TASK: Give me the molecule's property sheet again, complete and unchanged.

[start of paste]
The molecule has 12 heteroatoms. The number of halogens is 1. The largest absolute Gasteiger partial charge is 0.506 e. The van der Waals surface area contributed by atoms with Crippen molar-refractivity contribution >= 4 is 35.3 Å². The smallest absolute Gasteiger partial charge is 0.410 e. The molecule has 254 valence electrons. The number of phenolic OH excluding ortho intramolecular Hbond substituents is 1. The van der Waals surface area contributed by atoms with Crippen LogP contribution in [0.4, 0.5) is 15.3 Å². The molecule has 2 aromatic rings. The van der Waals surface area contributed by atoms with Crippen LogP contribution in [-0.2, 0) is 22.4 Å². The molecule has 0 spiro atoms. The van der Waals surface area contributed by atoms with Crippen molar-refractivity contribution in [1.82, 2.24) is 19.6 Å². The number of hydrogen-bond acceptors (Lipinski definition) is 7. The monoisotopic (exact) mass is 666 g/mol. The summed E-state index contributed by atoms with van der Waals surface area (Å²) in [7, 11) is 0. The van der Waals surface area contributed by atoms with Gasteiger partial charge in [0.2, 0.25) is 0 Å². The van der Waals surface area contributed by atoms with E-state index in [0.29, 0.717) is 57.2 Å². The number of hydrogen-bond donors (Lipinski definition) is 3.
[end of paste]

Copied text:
The molecule has 12 heteroatoms. The number of halogens is 1. The largest absolute Gasteiger partial charge is 0.506 e. The van der Waals surface area contributed by atoms with Crippen molar-refractivity contribution >= 4 is 35.3 Å². The smallest absolute Gasteiger partial charge is 0.410 e. The molecule has 254 valence electrons. The number of phenolic OH excluding ortho intramolecular Hbond substituents is 1. The van der Waals surface area contributed by atoms with Crippen LogP contribution in [0.4, 0.5) is 15.3 Å². The molecule has 2 aromatic rings. The van der Waals surface area contributed by atoms with Crippen LogP contribution in [-0.2, 0) is 22.4 Å². The molecule has 0 spiro atoms. The van der Waals surface area contributed by atoms with Crippen molar-refractivity contribution in [1.82, 2.24) is 19.6 Å². The number of hydrogen-bond acceptors (Lipinski definition) is 7. The monoisotopic (exact) mass is 666 g/mol. The summed E-state index contributed by atoms with van der Waals surface area (Å²) in [7, 11) is 0. The van der Waals surface area contributed by atoms with Gasteiger partial charge in [0.2, 0.25) is 0 Å². The van der Waals surface area contributed by atoms with E-state index in [0.29, 0.717) is 57.2 Å². The number of hydrogen-bond donors (Lipinski definition) is 3.